Racing great Dale Earnhardt Jr. picks one weekend a year to put aside his roles as a NASCAR team owner and an NBC race analyst to get back in a car. Even with other drivers battling for Xfinity Series playoff spots, Earnhardt attracts tons of attention.
If he were doing it for the adulation, Earnhardt could just as easily serve as grand marshal at any track he wanted. He could ride around in the pace car, wave to the crowd giving him a standing ovation, and then watch the race from the pits.
But Earnhardt will show up at Richmond International Speedway on Saturday with a different purpose in mind. He is making his annual Xfinity Series appearance there because he suspects he can win.
Dale Earnhardt Jr. makes one Xfinity Series appearance per season
Dale Earnhardt Jr. retired from the NASCAR Cup Series at the end of the 2017 season, turning his full-time focus to operating JR Motorsports, developing a popular racing podcast, and working as a race analyst for NBC.
Earnhardt scored 26 Cup series victories in 19 seasons. Before that, however, he won two Xfinity Series season championships by winning 13 of 63 races. Joining the Cup Series curtailed Earnhardt’s time in Xfinity cars, but he still scored another 11 victories in 67 starts from 2001-17.
These days, Earnhardt limits himself to one appearance per season. By contrast, active Cup Series driver Kyle Busch makes the maximum allowable appearances and scored victories in all five Xfinity starts this season.
Busch has taken checkered flags in 59 Cup Series, 102 Xfinity, and 61 truck races. Why does he do it? Well, he loves to race, and he wins. That applies to Earnhardt, too, just to lesser degrees.
And it explains while he’ll race at Richmond this weekend.
How has Dale Earnhardt Jr. fared in Xfinity races since retiring from NASCAR?
Leaving full-time racing has not translated into a decline in Dale Earnhardt Jr.’s driving skills. Earnhardt, 46, has finished in the top five in all three appearances since retiring from the NASCAR Cup Series.
Last spring, Earnhardt competed at Homestead-Miami, where the No. 8 Chevy led for four laps before finishing fifth. In 2019, he picked a late-season race at Darlington and also placed fifth.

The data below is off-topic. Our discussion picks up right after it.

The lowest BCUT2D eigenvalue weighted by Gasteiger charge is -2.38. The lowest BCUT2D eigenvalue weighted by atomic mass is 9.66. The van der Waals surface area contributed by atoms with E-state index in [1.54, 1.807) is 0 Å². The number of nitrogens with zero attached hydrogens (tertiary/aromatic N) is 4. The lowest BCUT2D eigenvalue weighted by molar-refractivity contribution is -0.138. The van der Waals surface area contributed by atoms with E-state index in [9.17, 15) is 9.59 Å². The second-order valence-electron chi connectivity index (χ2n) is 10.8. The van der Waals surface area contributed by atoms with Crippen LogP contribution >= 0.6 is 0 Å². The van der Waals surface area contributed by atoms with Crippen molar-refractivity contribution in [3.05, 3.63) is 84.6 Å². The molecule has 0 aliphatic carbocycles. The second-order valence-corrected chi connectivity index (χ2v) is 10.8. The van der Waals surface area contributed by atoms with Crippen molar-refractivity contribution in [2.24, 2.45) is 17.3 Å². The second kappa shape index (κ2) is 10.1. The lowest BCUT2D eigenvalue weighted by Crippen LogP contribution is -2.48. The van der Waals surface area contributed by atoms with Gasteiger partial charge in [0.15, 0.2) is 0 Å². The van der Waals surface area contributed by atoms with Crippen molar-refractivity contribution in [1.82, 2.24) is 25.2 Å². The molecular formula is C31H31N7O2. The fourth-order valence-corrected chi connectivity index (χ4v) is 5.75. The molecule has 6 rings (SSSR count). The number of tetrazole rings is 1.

The 2018 appearance is most relevant to this Saturday’s outing. Once again choosing to wait until late in the season, Earnhardt did more than just show up at Richmond. Running strong all day, Earnhardt won the second stage but relinquished the lead with 30 laps left in the race. Christopher Bell took the checkered, and Earnhardt finished a solid fourth with his first career stage win and 96 laps led in the books.
Junior will start 30th but figures to be competitive
Dale Earnhardt Jr. considers Richmond to be one of his best tracks. He won three NASCAR Cup Series races on the three-quarter-mile oval and four more in Xfinity races. In fact, his 2016 victory marked the last (for now) victory of Earnhardt’s career.
Further, he’s 6 of 8 when it comes to Xfinity top-fives at Richmond. His one clunker, a 32nd-place finish in 1999, was the result of a broken axle.
Understandably, he’s eager to get back. With COVID-19 still putting a dent in practice time and qualifying, Earnhardt has resorted to reviewing old Richmond video in preparation for starting 30th on the grid.
“I watched a couple races,” Earnhardt said on The Dale Jr. Download podcast. “I woke up at 4:30 in the morning and watched probably 150 laps of one of the races. I’m just getting it in my mind. Because we’re going to go there with no practice and hit the ground running. I’m looking forward to it.”
It’s a nothing-to-lose proposition. Fans get to see the man that they repeatedly voted NASCAR’s most popular driver. If he’s competitive by the time the checkered flag drops, both Earnhardt and those fans go home with a great memory of the day.